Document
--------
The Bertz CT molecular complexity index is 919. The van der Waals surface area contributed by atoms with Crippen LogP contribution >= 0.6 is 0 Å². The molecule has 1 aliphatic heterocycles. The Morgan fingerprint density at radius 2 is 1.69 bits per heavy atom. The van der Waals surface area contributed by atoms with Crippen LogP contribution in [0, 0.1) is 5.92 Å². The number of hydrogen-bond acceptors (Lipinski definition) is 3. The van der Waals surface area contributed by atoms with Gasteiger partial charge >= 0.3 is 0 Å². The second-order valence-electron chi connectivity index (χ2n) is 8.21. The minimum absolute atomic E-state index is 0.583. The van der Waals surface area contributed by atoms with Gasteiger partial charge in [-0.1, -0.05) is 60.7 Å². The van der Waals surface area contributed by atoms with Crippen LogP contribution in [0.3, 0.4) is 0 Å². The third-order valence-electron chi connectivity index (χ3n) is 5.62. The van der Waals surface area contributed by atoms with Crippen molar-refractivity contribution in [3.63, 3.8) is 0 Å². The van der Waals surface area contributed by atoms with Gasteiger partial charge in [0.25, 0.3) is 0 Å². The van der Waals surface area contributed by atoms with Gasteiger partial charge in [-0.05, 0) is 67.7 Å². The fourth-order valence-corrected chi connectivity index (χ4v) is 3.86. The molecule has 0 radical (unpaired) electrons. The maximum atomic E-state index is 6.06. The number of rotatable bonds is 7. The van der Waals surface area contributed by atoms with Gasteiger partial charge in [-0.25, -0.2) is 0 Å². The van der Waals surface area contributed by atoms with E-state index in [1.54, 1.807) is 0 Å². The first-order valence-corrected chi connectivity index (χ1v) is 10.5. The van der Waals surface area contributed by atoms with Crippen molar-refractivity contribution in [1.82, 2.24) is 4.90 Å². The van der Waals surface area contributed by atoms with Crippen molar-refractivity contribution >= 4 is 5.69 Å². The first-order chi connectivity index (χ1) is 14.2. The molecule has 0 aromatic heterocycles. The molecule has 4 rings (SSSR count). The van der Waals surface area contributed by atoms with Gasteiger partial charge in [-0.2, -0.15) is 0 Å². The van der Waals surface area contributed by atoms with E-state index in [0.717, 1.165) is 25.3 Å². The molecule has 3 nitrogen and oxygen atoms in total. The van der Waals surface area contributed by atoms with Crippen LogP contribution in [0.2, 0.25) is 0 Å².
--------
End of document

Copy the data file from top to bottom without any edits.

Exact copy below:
The Bertz CT molecular complexity index is 919. The van der Waals surface area contributed by atoms with Crippen LogP contribution >= 0.6 is 0 Å². The molecule has 1 aliphatic heterocycles. The Morgan fingerprint density at radius 2 is 1.69 bits per heavy atom. The van der Waals surface area contributed by atoms with Crippen LogP contribution in [0, 0.1) is 5.92 Å². The number of hydrogen-bond acceptors (Lipinski definition) is 3. The van der Waals surface area contributed by atoms with Gasteiger partial charge >= 0.3 is 0 Å². The second-order valence-electron chi connectivity index (χ2n) is 8.21. The minimum absolute atomic E-state index is 0.583. The van der Waals surface area contributed by atoms with Gasteiger partial charge in [-0.1, -0.05) is 60.7 Å². The van der Waals surface area contributed by atoms with Crippen LogP contribution in [0.3, 0.4) is 0 Å². The third-order valence-electron chi connectivity index (χ3n) is 5.62. The van der Waals surface area contributed by atoms with Crippen molar-refractivity contribution in [3.63, 3.8) is 0 Å². The van der Waals surface area contributed by atoms with Gasteiger partial charge in [0.25, 0.3) is 0 Å². The van der Waals surface area contributed by atoms with Gasteiger partial charge in [-0.05, 0) is 67.7 Å². The fourth-order valence-corrected chi connectivity index (χ4v) is 3.86. The molecule has 0 radical (unpaired) electrons. The maximum atomic E-state index is 6.06. The number of rotatable bonds is 7. The van der Waals surface area contributed by atoms with Gasteiger partial charge in [-0.25, -0.2) is 0 Å². The van der Waals surface area contributed by atoms with E-state index in [1.54, 1.807) is 0 Å². The first-order valence-corrected chi connectivity index (χ1v) is 10.5. The van der Waals surface area contributed by atoms with Crippen molar-refractivity contribution in [1.82, 2.24) is 4.90 Å². The van der Waals surface area contributed by atoms with Crippen molar-refractivity contribution >= 4 is 5.69 Å². The first-order chi connectivity index (χ1) is 14.2. The molecule has 0 aromatic heterocycles. The molecule has 4 rings (SSSR count). The van der Waals surface area contributed by atoms with Gasteiger partial charge in [-0.2, -0.15) is 0 Å². The van der Waals surface area contributed by atoms with E-state index in [0.717, 1.165) is 25.3 Å². The molecule has 3 nitrogen and oxygen atoms in total. The van der Waals surface area contributed by atoms with Crippen LogP contribution in [0.2, 0.25) is 0 Å².